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Date:         Tue, 16 Oct 2007 14:45:49 +0200
Reply-To:     dayancenter <[log in to unmask]>
Sender:       Tel Aviv University Notes <[log in to unmask]>
From:         dayancenter <[log in to unmask]>
Subject:      Dayan Center,
              TEL AVIV NOTES - "Israel and Its Arab Citizens - Taking Stock"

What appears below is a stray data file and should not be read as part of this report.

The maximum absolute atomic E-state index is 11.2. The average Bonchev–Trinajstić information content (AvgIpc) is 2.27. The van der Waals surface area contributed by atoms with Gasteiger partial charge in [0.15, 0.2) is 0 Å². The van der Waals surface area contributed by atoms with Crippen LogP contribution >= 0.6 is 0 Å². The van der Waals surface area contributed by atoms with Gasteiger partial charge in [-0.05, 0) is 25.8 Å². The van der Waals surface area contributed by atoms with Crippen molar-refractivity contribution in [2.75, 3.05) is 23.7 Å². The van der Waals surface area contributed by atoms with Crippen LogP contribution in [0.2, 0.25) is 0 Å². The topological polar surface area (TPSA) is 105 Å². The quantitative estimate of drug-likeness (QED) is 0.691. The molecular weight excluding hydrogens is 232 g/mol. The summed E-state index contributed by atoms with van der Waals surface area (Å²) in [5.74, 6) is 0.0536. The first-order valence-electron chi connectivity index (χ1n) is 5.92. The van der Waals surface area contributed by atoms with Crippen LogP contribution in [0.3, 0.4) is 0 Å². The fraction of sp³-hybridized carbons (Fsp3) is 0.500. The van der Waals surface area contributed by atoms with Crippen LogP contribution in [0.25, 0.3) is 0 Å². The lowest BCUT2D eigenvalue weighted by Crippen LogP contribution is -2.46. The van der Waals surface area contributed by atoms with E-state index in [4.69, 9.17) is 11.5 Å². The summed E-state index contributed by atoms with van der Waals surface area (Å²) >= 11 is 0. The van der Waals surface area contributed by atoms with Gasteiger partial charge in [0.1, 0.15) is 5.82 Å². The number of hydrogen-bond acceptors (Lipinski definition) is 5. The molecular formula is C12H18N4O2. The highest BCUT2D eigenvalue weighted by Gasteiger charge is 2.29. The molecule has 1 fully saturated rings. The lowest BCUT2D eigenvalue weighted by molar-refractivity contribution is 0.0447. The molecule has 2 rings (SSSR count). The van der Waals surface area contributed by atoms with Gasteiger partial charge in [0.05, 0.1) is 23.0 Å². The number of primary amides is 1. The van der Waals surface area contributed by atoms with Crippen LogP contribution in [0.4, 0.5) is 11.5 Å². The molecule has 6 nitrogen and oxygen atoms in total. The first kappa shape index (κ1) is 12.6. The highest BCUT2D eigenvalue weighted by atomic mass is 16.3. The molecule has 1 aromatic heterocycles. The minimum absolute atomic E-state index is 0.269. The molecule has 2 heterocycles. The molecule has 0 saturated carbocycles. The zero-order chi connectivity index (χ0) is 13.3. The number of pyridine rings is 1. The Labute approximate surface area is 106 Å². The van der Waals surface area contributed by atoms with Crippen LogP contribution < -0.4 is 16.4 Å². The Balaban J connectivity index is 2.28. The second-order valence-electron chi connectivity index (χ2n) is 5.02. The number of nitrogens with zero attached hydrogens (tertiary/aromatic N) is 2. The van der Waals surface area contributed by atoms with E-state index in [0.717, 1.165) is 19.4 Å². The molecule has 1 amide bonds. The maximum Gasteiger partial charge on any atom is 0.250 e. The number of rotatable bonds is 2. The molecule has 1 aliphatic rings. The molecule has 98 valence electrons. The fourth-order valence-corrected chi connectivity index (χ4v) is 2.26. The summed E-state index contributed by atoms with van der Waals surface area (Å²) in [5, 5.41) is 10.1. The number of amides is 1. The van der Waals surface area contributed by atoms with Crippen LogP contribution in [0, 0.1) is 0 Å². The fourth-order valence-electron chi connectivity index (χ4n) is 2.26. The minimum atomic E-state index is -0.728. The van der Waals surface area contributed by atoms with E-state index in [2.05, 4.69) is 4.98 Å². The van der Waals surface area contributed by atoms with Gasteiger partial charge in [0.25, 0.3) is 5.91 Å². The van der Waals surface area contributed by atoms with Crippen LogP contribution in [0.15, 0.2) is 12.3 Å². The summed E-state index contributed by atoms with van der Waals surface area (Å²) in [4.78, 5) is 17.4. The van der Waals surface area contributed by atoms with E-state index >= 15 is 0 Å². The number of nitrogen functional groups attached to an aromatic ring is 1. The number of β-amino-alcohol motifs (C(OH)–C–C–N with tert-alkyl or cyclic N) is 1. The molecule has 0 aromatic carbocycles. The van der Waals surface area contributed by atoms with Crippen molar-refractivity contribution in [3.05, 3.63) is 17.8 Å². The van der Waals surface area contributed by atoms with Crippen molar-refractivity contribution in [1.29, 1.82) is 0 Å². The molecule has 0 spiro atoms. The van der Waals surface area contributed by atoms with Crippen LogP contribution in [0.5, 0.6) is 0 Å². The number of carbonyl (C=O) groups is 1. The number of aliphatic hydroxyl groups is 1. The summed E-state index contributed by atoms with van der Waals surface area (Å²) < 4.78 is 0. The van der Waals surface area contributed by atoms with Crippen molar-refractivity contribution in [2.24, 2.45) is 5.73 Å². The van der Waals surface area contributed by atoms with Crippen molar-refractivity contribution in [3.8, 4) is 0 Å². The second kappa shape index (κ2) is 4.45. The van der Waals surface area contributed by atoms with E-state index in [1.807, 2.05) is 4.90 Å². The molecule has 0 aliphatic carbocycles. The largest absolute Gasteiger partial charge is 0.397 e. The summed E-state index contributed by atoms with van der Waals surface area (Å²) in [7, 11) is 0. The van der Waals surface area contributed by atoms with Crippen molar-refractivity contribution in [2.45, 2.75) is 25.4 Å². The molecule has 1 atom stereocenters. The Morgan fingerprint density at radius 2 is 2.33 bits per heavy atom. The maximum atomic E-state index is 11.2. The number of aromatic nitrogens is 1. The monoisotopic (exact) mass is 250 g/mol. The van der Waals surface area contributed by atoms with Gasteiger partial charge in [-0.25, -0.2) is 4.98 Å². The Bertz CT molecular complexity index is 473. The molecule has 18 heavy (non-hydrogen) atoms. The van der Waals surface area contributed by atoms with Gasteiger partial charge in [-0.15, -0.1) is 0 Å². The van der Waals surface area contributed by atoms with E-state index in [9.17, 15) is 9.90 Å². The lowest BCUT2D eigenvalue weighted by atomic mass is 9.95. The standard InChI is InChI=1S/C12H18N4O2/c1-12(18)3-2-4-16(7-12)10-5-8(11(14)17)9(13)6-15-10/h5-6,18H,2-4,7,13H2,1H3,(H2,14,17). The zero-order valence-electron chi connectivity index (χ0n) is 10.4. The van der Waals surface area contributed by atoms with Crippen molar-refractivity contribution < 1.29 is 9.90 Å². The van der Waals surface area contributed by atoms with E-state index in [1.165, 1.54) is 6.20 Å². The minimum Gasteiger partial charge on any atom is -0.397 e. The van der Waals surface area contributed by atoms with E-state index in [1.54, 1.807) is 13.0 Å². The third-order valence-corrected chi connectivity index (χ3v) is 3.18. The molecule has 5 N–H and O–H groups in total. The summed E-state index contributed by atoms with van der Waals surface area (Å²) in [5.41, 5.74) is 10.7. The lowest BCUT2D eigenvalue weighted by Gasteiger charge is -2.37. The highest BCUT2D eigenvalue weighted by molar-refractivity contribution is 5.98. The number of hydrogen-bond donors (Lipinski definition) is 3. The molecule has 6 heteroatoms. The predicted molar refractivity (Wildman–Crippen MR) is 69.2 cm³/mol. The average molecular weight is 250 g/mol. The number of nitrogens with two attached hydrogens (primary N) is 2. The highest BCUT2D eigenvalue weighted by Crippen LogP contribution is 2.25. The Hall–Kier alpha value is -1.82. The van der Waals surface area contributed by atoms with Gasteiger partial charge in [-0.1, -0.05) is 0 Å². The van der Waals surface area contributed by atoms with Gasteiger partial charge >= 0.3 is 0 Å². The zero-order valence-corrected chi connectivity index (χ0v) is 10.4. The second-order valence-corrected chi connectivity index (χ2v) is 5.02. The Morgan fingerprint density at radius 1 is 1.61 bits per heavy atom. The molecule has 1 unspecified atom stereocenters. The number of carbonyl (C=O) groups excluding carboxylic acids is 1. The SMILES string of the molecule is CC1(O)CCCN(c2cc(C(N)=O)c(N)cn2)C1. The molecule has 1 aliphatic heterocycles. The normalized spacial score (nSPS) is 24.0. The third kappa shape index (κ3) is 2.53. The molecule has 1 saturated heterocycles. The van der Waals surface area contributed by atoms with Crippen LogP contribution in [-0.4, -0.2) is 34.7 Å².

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[] Editor: Bruce Maddy-Weitzman October 16, 2007 Israel and its Arab Citizens – Taking Stock Elie Rekhess Seven years have now passed since the harsh confrontations between Arab Israelis and the country’s security forces which came to be known as the “October 2000 Events”. During the riots in support of the Palestinian intifada in the West Bank and Gaza, 13 Arab civilians, 12 of them citizens of Israel, were killed by Israeli police. The uprising in the Galilee and Triangle regions was extremely traumatic for the Israeli body politic, spawning a State Commission of Inquiry which analyzed Jewish-Arab relations in Israel in an unprecedented fashion and prescribed a gamut of remedies for the abyss which had opened up between the two communities. What, if anything, has happened during the last 12 months? One can discern no real change in government policy towards Arab Israeli society. To be sure, a number of developments are noteworthy. For example, for the first time ever, an Arab was made a full-fledged government minister, with a regular portfolio. In addition, numerous meetings and discussions were held, promises were made, intentions formulated and declarations were issued: In February 2007, the Prime Minister’s Office was said to be planning to hold an emergency meeting to discuss the establishment of a new Arab city; in March, proposed legislation was floated which included Arab communities in a revised map of national priority areas; in April, the government decided to build 3,150 new school classrooms in the Arab sector; in May, the Ministerial Committee for the non-Jewish sector decided on a 95 million shekel budget increase for Arab culture, and in that same month, the Prime Minister declared that “I won’t cover up the fact that in Israel, there is discrimination against Arabs;” in July, the government established an authority to address the needs of the Negev Bedouin communities. Nonetheless, little was done in the way of implementation. The gaps between Jewish and Arab societies remain yawning, for which the government is partially responsible (Arab society is not wholly without blame either). The bottom line, in any event, is that the conclusions and recommendations of the 2003 Or Commission remain conspicuously unimplemented. Jewish-Arab relations in Israel are not static. They are being buffeted by powerful forces, some emanating from internal developments within Israeli society, and some from external ones related to the Israeli-Palestinian arena. Generally speaking, in the seven years since October 2000, tension between Jews and Arabs has risen steadily. Mutual alienation, distancing from one, feelings of fear, apprehension and lack of trust have deepened, a fact expressed in numerous public opinion polls. For example, the “Israel Democracy Index Survey, 2007”, conducted by the Israeli Institute for Democracy, shows that the public believes that the worst fissure in Israeli society is that between Jews and Arabs. 54% of the Arabs polled felt that it was “impossible to trust the Jewish majority.” Against the background of the Palestinian intifada and the “October events”, a substantial proportion of the Jewish public views the Arabs as a hostile minority and “fifth column” linked to the enemy. The Lebanon War, and the identification of a portion of the Arab public with Hizballah contributed to this deepening mutual lack of trust (Smooha, Coexistence Index, 2006): 68% of Jews fear that Arab Israelis would initiate an intifada; 64 % of Jews believe that Arabs endanger the security of the state because of their high birth rates; 73% of Jews believe that the majority of the Arabs will be more loyal to a Palestinian state than to the State of Israel. The worsening environment of Arab-Jewish relations also found expression in polarizing stereotypes, which were increasingly racist in character. Hence, 51% of the Arabs polled by the 2007 Democracy Index believed that Jews were racist. Indeed, anti-Arab racist expressions emanating from the Jewish sector were widespread, beginning with soccer playing fields and stadiums, where they were directed at Arab players and fans, and continuing with the Yad Le’Achim organization’s call not to rent apartments to Arabs. Other polling data confirmed the picture: 75% of Jews oppose living in the same apartment buildings as Arabs (Racism Index Survey, 2006); moreover, 55% of Jews surmise that Arabs do not have the ability to reach the same level of cultural development as the Jews (Democracy Index Survey, 2007), and 37% of them view Arab culture as inferior (Racism Index Survey, 2006). These positions are translated into a growing tendency to support what are perceived as “quick-fix” solutions, e.g: transfer – 50% (Racism Index Survey, 2006); nullifying Arab Israeli citizens’ right to vote – 42% (Racism Index Survey, 2006); and supporting the notion that the government should encourage Arab emigration – 55% (Democracy Index Survey, 2007). These worrisome positions were not developing in a vacuum. The Lebanon War, as mentioned above, played its part. An especially important factor contributing to the widening of the fissure during the last year was the publication of the series of documents entitled “The Future Vision of the Palestinians in Israel.” These documents constitute a watershed in the history of Jewish-Arab relations in Israel. They are foundational in nature, rejecting the paradigm of Jewish-Arab relations which the State formulated in 1948. To be sure, significant portions of the “Vision” documents, which call for the abolishing of discrimination and the establishment of genuine equality in Israel are acceptable to a large portion of the Jewish public. However, most disturbing to Jewish ears were the parts referring to the national question, which constitute a wholesale adoption of the Palestinian narrative that rejects the legitimacy of the Zionist movement, and the Jewish character of the state of Israeli, i.e., its self-definition as “Jewish and democratic.” The “Vision” documents tendered various alternative models for the State: consociational democracy, a bi-national state, or a democratic bilingual state. With the first wave of reactions having now passed, there is a need to closely study these documents. There is a vital need to formulate a response to the challenge which has been posed, perhaps in the form of a specifically Israeli Jewish reply. Concurrently, in light of these developments, it should be clear that ongoing governmental neglect of the Arab sector’s socio-economic needs only deepens feelings of frustration and discontent, perhaps even preparing the ground for future outbursts of violence. TEL AVIV NOTES is published with the support of the V. Sorell Foundation You are subscribed to the Moshe Dayan Center Electronic Mailing List. Should you wish to unsubscribe, please send an email to [log in to unmask], with the message: unsubscribe dayan-center